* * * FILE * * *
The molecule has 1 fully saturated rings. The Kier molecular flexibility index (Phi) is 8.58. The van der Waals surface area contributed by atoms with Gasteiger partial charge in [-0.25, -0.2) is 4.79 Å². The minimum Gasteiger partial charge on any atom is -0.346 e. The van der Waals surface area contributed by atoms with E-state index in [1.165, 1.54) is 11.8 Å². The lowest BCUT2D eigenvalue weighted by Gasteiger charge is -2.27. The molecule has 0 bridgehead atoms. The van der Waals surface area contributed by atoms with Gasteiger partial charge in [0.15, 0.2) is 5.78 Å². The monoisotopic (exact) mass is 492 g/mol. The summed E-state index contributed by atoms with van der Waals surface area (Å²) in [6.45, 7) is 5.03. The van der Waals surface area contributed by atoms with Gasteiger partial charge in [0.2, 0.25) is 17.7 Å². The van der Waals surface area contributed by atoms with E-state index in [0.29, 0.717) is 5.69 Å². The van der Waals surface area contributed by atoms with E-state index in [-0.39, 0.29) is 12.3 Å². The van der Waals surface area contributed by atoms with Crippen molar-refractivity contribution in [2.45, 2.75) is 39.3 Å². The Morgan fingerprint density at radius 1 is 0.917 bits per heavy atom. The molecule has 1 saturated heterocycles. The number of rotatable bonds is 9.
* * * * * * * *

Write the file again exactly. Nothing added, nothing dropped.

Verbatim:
The molecule has 1 fully saturated rings. The Kier molecular flexibility index (Phi) is 8.58. The van der Waals surface area contributed by atoms with Gasteiger partial charge in [-0.25, -0.2) is 4.79 Å². The minimum Gasteiger partial charge on any atom is -0.346 e. The van der Waals surface area contributed by atoms with E-state index in [1.165, 1.54) is 11.8 Å². The lowest BCUT2D eigenvalue weighted by Gasteiger charge is -2.27. The molecule has 0 bridgehead atoms. The van der Waals surface area contributed by atoms with Gasteiger partial charge in [0.15, 0.2) is 5.78 Å². The monoisotopic (exact) mass is 492 g/mol. The summed E-state index contributed by atoms with van der Waals surface area (Å²) in [6.45, 7) is 5.03. The van der Waals surface area contributed by atoms with Gasteiger partial charge in [0.2, 0.25) is 17.7 Å². The van der Waals surface area contributed by atoms with E-state index in [0.29, 0.717) is 5.69 Å². The van der Waals surface area contributed by atoms with E-state index in [-0.39, 0.29) is 12.3 Å². The van der Waals surface area contributed by atoms with Crippen molar-refractivity contribution in [2.45, 2.75) is 39.3 Å². The Morgan fingerprint density at radius 1 is 0.917 bits per heavy atom. The molecule has 1 saturated heterocycles. The number of rotatable bonds is 9.